An Ominous Sign for Climate and the Environment?
From an environmental science perspective, the Belt and Road Initiative (BRI) shows mixed risks and benefits, and there is no consensus among policymakers and analysts on whether one will outweigh the other. Time is the main factor in this ambiguity; because the BRI was only proposed in 2013 and since has seen its earliest stages gradually implemented in some parts of the world, much of what is planned – and what is not yet – is still to come. Literature on the BRI is thus sparse, and often not from peer-reviewed sources.
Additionally, not enough time has elapsed for studies to make meaningful, long-term conclusions, and the evolving nature of the project makes it even more difficult to extrapolate the future. However, several areas of the project that beg more extensive research have been identified: These include “detailed estimates of the project’s water and energy needed, including an evaluation of trans-boundary waters and how these should be managed; a full assessment of the project’s potential environmental and ecological impacts, together with options for remediation; and a complete appraisal of the geologic hazards that may arise as a result of the project activities.” (Li et al., 2015)
What is certain though, is that both risks and benefits exist. Potential areas for environmental protection and improvement include sustainable energy infrastructure – particularly in solar and wind, more efficient transportation infrastructure, transfer of sustainable development technologies and further development of green financing, as well as increased economic wealth that can facilitate transitions into green education, policies and economies (Tracy et al. 2017; WWF, 2018).
The purpose of this section is to focus instead on the environmental risks and costs that are already happening due to the BRI, as well as projected costs and risks given past environmental theories and case studies.
It should also be noted here that the within the environmental science discipline, there has been a tradition of measuring environmental degradation using carbon dioxide emissions as a proxy that has become a predominant paradigm (Hafeez et al., 2017). Discourse on environmental impacts of the BRI, in contrast, focuses on a much more diverse set of environmental indicators and systems, as seen in the analyses further in this section. For example, disruption of natural habitats and local ecosystems, loss of biodiversity, over-extraction of water resources, land erosion, are also negative perturbations to planetary systems that are important foci and given the appropriate concern and attention when it comes to studying the BRI. Much attention in recent years, for example, has been given to endangered species threatened by the BRI, such as the Amur tiger and the Far Eastern leopards, whose natural habitats are being increasingly fragmented by the construction of railway corridors between China’s Rust Belt in the Northeast and Siberia (Tracy et al., 2017).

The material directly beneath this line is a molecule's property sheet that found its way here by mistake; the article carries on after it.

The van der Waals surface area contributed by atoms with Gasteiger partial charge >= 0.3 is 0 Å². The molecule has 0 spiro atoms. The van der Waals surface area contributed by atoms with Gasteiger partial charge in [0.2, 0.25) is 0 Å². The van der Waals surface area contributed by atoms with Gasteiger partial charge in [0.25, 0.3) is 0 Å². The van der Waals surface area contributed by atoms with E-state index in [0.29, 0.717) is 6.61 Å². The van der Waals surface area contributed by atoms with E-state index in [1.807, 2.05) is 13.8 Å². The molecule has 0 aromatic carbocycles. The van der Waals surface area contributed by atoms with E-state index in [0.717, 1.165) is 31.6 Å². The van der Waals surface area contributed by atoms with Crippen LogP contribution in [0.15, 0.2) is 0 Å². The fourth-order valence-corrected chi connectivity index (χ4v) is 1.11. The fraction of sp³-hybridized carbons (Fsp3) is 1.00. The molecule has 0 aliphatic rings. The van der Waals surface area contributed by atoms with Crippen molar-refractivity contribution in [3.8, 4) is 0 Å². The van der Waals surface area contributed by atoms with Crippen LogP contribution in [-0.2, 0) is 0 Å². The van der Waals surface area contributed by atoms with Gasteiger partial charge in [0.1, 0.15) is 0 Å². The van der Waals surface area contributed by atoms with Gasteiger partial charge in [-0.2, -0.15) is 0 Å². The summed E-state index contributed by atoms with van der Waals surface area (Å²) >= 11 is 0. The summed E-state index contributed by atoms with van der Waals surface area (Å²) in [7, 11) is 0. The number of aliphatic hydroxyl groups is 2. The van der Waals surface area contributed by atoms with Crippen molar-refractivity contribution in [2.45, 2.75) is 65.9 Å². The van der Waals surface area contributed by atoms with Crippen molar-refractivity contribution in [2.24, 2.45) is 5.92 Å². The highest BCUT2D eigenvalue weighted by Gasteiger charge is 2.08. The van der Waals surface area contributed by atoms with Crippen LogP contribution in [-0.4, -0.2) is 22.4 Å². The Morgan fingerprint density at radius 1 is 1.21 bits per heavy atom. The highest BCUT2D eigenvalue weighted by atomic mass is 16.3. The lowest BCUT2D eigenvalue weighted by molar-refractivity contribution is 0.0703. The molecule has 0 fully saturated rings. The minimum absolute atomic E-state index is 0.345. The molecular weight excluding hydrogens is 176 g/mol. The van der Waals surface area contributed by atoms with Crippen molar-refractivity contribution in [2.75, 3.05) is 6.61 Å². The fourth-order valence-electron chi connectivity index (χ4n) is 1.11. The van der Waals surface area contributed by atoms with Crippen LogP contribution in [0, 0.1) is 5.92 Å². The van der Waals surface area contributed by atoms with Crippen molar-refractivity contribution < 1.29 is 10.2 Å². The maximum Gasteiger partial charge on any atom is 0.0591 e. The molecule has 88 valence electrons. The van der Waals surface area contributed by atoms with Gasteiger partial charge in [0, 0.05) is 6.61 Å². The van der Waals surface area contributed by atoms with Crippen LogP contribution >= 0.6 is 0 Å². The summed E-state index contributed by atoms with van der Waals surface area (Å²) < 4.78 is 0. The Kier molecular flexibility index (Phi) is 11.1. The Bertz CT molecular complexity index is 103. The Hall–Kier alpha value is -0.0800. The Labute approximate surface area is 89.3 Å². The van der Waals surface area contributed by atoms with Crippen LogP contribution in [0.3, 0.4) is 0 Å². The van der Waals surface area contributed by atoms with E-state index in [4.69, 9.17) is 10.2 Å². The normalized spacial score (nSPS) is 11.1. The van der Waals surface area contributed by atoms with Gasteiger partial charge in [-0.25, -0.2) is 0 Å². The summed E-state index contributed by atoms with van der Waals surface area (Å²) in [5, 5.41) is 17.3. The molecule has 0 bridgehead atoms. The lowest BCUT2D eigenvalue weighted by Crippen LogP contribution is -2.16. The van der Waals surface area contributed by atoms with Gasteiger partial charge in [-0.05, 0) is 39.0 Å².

A 2018 paper jointly published by the World Wildlife Fund and HSBC provides a useful framework for considering seven different elements of BRI’s environmental impacts, clearly demonstrating the diversity of environmental indicators environmental scientists pay attention to when it comes to studying the BRI. Environmental risks and costs of the BRI are measured by the project’s (a) inputs, which include (1) ecosystem use, (2) water use, (3) use of other resources, and (b) outputs, which include (4) greenhouse gas (GHG) emissions, (5) non-GHG emissions, (6) water pollutants, and (7) solid waste (WWF, 2018). An eighth element that should be under consideration as well is the (8) increase in overall population in BRI corridors because of the project, that will compound the seven factors (Li et al., 2015).
The most contentious and damaging aspect of the BRI is the export of coal-fired power plants to countries in the BRI. In fact, infrastructure and development projects along the BRI will be predominantly powered by coal-fired plants, despite China’s commitment to U.N. Sustainable Development Goals, the Paris Climate Accord, and a vision of a “green, healthy, intelligent and peaceful Silk Road” (WWF, 2018, pg. 11). It must be noted that these agreements and guidelines are still in infancy, are largely non-binding, and therefore present no viable punishment for a China that wishes to deviate from such a vision.